You are in site section: Online features

Cobb and Co. ledger

Cobb and Co. ledger

Catch the coach

Until the early 20th century, many Australians travelled between towns and cities by paying for a seat on a horsedrawn coach. Cobb and Co. dominated routes across the eastern colonies of mainland Australia. At the height of its operations in the 1870s, the firm harnessed around 6000 horses daily, with thousands more resting.

Its coaches ran more than 48,000 kilometres a week. Cobb and Co.’s early teams were colour-matched, but as coaching firms increasingly competed to offer the fastest service, it became more important to harness together horses of similar strength and speed.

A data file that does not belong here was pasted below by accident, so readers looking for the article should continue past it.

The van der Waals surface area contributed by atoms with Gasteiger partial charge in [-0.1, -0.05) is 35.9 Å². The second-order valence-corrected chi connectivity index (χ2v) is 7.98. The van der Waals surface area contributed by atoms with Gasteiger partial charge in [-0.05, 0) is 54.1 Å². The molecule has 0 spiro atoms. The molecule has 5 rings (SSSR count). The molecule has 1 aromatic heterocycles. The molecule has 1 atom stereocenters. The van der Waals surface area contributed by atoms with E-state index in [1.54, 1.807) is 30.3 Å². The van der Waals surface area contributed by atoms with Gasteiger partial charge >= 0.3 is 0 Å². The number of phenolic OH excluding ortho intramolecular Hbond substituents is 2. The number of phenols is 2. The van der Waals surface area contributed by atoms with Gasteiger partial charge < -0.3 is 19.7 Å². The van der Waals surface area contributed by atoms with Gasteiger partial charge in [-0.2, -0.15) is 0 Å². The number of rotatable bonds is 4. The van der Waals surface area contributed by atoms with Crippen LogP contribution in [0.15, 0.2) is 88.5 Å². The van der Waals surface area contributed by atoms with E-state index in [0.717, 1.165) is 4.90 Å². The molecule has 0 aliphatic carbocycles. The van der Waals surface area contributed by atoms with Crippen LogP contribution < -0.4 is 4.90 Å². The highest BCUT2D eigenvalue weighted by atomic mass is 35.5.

Detail from a handwritten ledger
Ledger for Cobb and Co., Tamworth, New South Wales, 1877–83. National Museum of Australia. Photo: George Serras.

This ledger records the accounts of the Tamworth branch of Cobb and Co., which maintained lines to Maryland, Inverell and Armidale, between 1877 and 1883. It documents the value of passenger and freight trade as well as the cost of maintaining coaches and harness, paying wages, and shoeing and feeding the horses.

People and the Environment

Horses in Australia is part of the National Museum's People and the Environment program. Discover more stories about people's relationships with Australia's natural and built environments on our People and the Environment website.